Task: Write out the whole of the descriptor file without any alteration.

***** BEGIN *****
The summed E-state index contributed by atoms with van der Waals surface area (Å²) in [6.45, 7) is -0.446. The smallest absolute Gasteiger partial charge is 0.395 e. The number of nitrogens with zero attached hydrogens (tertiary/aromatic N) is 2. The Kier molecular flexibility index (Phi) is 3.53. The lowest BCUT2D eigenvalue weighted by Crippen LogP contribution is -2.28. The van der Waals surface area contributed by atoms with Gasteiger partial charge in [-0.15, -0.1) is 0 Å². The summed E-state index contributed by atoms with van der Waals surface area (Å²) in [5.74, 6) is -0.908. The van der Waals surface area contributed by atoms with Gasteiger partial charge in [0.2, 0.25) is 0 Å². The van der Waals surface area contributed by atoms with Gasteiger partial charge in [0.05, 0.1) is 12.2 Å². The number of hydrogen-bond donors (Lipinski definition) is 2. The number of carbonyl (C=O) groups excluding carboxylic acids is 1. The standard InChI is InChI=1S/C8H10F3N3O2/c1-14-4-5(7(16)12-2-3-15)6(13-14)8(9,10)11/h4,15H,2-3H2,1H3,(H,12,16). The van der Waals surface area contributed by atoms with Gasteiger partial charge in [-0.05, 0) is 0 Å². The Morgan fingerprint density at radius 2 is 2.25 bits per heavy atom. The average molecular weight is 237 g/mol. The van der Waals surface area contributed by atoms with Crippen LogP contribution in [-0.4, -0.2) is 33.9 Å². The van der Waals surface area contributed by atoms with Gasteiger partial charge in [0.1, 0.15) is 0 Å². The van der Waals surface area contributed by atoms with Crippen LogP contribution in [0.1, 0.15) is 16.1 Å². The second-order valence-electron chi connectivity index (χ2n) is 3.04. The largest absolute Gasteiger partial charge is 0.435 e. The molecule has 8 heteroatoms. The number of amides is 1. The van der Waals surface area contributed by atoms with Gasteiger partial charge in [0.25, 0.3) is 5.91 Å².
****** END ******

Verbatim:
The summed E-state index contributed by atoms with van der Waals surface area (Å²) in [6.45, 7) is -0.446. The smallest absolute Gasteiger partial charge is 0.395 e. The number of nitrogens with zero attached hydrogens (tertiary/aromatic N) is 2. The Kier molecular flexibility index (Phi) is 3.53. The lowest BCUT2D eigenvalue weighted by Crippen LogP contribution is -2.28. The van der Waals surface area contributed by atoms with Gasteiger partial charge in [-0.15, -0.1) is 0 Å². The summed E-state index contributed by atoms with van der Waals surface area (Å²) in [5.74, 6) is -0.908. The van der Waals surface area contributed by atoms with Gasteiger partial charge in [0.2, 0.25) is 0 Å². The van der Waals surface area contributed by atoms with Gasteiger partial charge in [0.05, 0.1) is 12.2 Å². The number of hydrogen-bond donors (Lipinski definition) is 2. The number of carbonyl (C=O) groups excluding carboxylic acids is 1. The standard InChI is InChI=1S/C8H10F3N3O2/c1-14-4-5(7(16)12-2-3-15)6(13-14)8(9,10)11/h4,15H,2-3H2,1H3,(H,12,16). The van der Waals surface area contributed by atoms with Gasteiger partial charge in [-0.05, 0) is 0 Å². The Morgan fingerprint density at radius 2 is 2.25 bits per heavy atom. The average molecular weight is 237 g/mol. The van der Waals surface area contributed by atoms with Crippen LogP contribution in [-0.4, -0.2) is 33.9 Å². The van der Waals surface area contributed by atoms with Gasteiger partial charge in [0.1, 0.15) is 0 Å². The van der Waals surface area contributed by atoms with Crippen LogP contribution in [0.1, 0.15) is 16.1 Å². The second-order valence-electron chi connectivity index (χ2n) is 3.04. The largest absolute Gasteiger partial charge is 0.435 e. The molecule has 8 heteroatoms. The number of amides is 1. The van der Waals surface area contributed by atoms with Gasteiger partial charge in [0.25, 0.3) is 5.91 Å².